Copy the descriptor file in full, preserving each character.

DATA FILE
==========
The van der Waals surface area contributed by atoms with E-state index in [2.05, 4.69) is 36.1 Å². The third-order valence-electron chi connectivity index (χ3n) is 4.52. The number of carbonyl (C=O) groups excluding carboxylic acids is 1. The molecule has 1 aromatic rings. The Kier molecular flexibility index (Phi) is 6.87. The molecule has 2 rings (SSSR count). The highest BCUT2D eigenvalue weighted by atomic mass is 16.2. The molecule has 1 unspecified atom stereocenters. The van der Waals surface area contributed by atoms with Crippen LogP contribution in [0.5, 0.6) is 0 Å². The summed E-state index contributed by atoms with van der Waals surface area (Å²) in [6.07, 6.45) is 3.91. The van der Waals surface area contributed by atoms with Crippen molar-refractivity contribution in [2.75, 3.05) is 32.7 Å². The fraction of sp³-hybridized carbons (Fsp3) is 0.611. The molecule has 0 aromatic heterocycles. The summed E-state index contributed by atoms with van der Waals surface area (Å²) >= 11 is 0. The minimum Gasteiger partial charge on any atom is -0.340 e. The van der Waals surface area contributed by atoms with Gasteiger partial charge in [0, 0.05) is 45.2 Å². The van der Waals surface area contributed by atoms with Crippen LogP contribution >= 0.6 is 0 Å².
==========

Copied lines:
The van der Waals surface area contributed by atoms with E-state index in [2.05, 4.69) is 36.1 Å². The third-order valence-electron chi connectivity index (χ3n) is 4.52. The number of carbonyl (C=O) groups excluding carboxylic acids is 1. The molecule has 1 aromatic rings. The Kier molecular flexibility index (Phi) is 6.87. The molecule has 2 rings (SSSR count). The highest BCUT2D eigenvalue weighted by atomic mass is 16.2. The molecule has 1 unspecified atom stereocenters. The van der Waals surface area contributed by atoms with Crippen LogP contribution in [0.5, 0.6) is 0 Å². The summed E-state index contributed by atoms with van der Waals surface area (Å²) in [6.07, 6.45) is 3.91. The van der Waals surface area contributed by atoms with Crippen molar-refractivity contribution in [2.75, 3.05) is 32.7 Å². The fraction of sp³-hybridized carbons (Fsp3) is 0.611. The molecule has 0 aromatic heterocycles. The summed E-state index contributed by atoms with van der Waals surface area (Å²) >= 11 is 0. The minimum Gasteiger partial charge on any atom is -0.340 e. The van der Waals surface area contributed by atoms with Gasteiger partial charge in [0, 0.05) is 45.2 Å². The van der Waals surface area contributed by atoms with Crippen LogP contribution >= 0.6 is 0 Å².